“Do-Not-Track” Battle Rages On

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The fight over how websites respond to the “do-not-track” signal continues as the Tracking Protection Working Group rejected the most recent proposal made by the ad industry on July 15.  The end-of-July deadline for President Obama’s goal to create a self-regulating system is approaching and little progress has been made.  The main purpose of such a system is to determine how to deal with web users’ requests to stop companies from tracking their online activity.

There is no established standard for how websites respond to such requests, which has caused many sites to simply ignore the signal altogether.  Many people argue against the self-regulation because they believe the only way to ensure compliance is for congress to legislate specific standards.  However, such laws seem to be far away, and with a recent surge in “do-not-track” requests, something needs to be done.

Online advertising is a very large business with revenue estimates around $37 billion last year alone, marking a 15 percent increase. This issue is particularly important to the industry as some estimates claim that online growth could slow down by as much as 15 percent in the next five years.  The debate between advertising companies and web browser makers continues, but a standard seems far away.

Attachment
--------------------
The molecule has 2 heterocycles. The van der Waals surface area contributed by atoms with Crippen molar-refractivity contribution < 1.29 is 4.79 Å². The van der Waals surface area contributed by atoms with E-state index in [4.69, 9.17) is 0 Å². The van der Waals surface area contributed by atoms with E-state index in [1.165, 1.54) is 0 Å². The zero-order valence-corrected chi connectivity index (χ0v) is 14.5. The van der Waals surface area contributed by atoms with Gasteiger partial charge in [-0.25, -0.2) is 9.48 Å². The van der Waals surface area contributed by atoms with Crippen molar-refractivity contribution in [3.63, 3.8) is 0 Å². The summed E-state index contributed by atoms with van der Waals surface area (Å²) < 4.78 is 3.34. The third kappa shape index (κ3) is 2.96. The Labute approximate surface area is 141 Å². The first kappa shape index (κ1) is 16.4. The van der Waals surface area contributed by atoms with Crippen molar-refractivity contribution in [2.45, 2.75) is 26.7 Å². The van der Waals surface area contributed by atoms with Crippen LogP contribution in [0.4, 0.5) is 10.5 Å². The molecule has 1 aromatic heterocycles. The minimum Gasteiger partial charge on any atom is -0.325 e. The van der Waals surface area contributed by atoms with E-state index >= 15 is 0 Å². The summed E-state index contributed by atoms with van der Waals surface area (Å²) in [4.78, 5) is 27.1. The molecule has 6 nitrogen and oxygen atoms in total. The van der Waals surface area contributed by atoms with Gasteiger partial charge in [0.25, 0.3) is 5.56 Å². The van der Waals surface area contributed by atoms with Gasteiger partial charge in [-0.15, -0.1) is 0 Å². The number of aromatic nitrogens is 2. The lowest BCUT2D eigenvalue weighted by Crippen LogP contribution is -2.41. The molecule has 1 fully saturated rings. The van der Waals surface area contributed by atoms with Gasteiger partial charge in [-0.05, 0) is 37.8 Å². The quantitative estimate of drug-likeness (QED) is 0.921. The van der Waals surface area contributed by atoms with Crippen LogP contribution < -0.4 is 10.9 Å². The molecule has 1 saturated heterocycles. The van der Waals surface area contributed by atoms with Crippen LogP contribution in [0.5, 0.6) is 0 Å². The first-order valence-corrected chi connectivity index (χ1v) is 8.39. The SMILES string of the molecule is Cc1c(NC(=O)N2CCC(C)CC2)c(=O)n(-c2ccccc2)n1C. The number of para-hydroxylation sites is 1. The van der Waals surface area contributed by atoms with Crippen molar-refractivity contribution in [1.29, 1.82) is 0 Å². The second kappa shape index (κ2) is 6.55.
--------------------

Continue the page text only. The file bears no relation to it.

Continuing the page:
Kevin Rizzo (@kevinrizzo10) is editor of Crime in America. An Ohio Native, the George Washington University senior was a founding member of Law Street. Contact Kevin at

Featured image courtesy of [FutUndBeidl via Flickr]

Kevin Rizzo
Kevin Rizzo is the Crime in America Editor at Law Street Media. An Ohio Native, the George Washington University graduate is a founding member of the company. Contact Kevin at



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